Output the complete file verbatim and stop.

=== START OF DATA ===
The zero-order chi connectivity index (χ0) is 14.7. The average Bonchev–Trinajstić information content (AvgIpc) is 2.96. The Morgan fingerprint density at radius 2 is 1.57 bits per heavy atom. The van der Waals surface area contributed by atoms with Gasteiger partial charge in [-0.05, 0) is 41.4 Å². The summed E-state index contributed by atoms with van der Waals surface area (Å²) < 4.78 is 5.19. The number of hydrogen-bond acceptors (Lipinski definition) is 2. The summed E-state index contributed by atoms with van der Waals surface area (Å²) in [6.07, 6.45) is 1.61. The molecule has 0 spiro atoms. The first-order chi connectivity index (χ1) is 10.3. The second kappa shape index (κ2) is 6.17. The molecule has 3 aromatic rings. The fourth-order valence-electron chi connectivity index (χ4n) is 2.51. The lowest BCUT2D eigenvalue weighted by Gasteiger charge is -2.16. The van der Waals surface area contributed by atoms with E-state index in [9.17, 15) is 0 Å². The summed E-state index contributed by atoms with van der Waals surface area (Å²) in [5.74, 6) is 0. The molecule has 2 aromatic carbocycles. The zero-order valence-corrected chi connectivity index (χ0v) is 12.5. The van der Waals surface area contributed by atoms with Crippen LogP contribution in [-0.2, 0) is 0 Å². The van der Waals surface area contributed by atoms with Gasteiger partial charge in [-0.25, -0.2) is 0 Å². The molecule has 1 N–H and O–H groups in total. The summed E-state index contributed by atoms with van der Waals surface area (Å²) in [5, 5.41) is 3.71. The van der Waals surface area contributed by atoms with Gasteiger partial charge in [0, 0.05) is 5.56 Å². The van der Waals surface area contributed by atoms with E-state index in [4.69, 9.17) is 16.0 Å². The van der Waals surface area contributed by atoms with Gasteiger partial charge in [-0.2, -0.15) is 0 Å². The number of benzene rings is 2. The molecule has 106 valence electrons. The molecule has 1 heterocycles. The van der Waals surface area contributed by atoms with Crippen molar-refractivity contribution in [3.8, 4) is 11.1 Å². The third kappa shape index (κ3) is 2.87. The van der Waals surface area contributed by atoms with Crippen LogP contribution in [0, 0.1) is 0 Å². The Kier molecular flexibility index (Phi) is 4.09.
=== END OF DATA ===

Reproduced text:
The zero-order chi connectivity index (χ0) is 14.7. The average Bonchev–Trinajstić information content (AvgIpc) is 2.96. The Morgan fingerprint density at radius 2 is 1.57 bits per heavy atom. The van der Waals surface area contributed by atoms with Gasteiger partial charge in [-0.05, 0) is 41.4 Å². The summed E-state index contributed by atoms with van der Waals surface area (Å²) < 4.78 is 5.19. The number of hydrogen-bond acceptors (Lipinski definition) is 2. The summed E-state index contributed by atoms with van der Waals surface area (Å²) in [6.07, 6.45) is 1.61. The molecule has 0 spiro atoms. The first-order chi connectivity index (χ1) is 10.3. The second kappa shape index (κ2) is 6.17. The molecule has 3 aromatic rings. The fourth-order valence-electron chi connectivity index (χ4n) is 2.51. The lowest BCUT2D eigenvalue weighted by Gasteiger charge is -2.16. The van der Waals surface area contributed by atoms with E-state index in [9.17, 15) is 0 Å². The summed E-state index contributed by atoms with van der Waals surface area (Å²) in [5.74, 6) is 0. The molecule has 2 aromatic carbocycles. The zero-order valence-corrected chi connectivity index (χ0v) is 12.5. The van der Waals surface area contributed by atoms with Crippen LogP contribution in [-0.2, 0) is 0 Å². The van der Waals surface area contributed by atoms with Gasteiger partial charge in [-0.25, -0.2) is 0 Å². The molecule has 1 N–H and O–H groups in total. The summed E-state index contributed by atoms with van der Waals surface area (Å²) in [5, 5.41) is 3.71. The van der Waals surface area contributed by atoms with Gasteiger partial charge in [0, 0.05) is 5.56 Å². The van der Waals surface area contributed by atoms with E-state index in [4.69, 9.17) is 16.0 Å². The van der Waals surface area contributed by atoms with Gasteiger partial charge in [-0.2, -0.15) is 0 Å². The number of benzene rings is 2. The molecule has 106 valence electrons. The molecule has 1 heterocycles. The van der Waals surface area contributed by atoms with Crippen molar-refractivity contribution in [3.8, 4) is 11.1 Å². The third kappa shape index (κ3) is 2.87. The van der Waals surface area contributed by atoms with Crippen LogP contribution in [0, 0.1) is 0 Å². The Kier molecular flexibility index (Phi) is 4.09.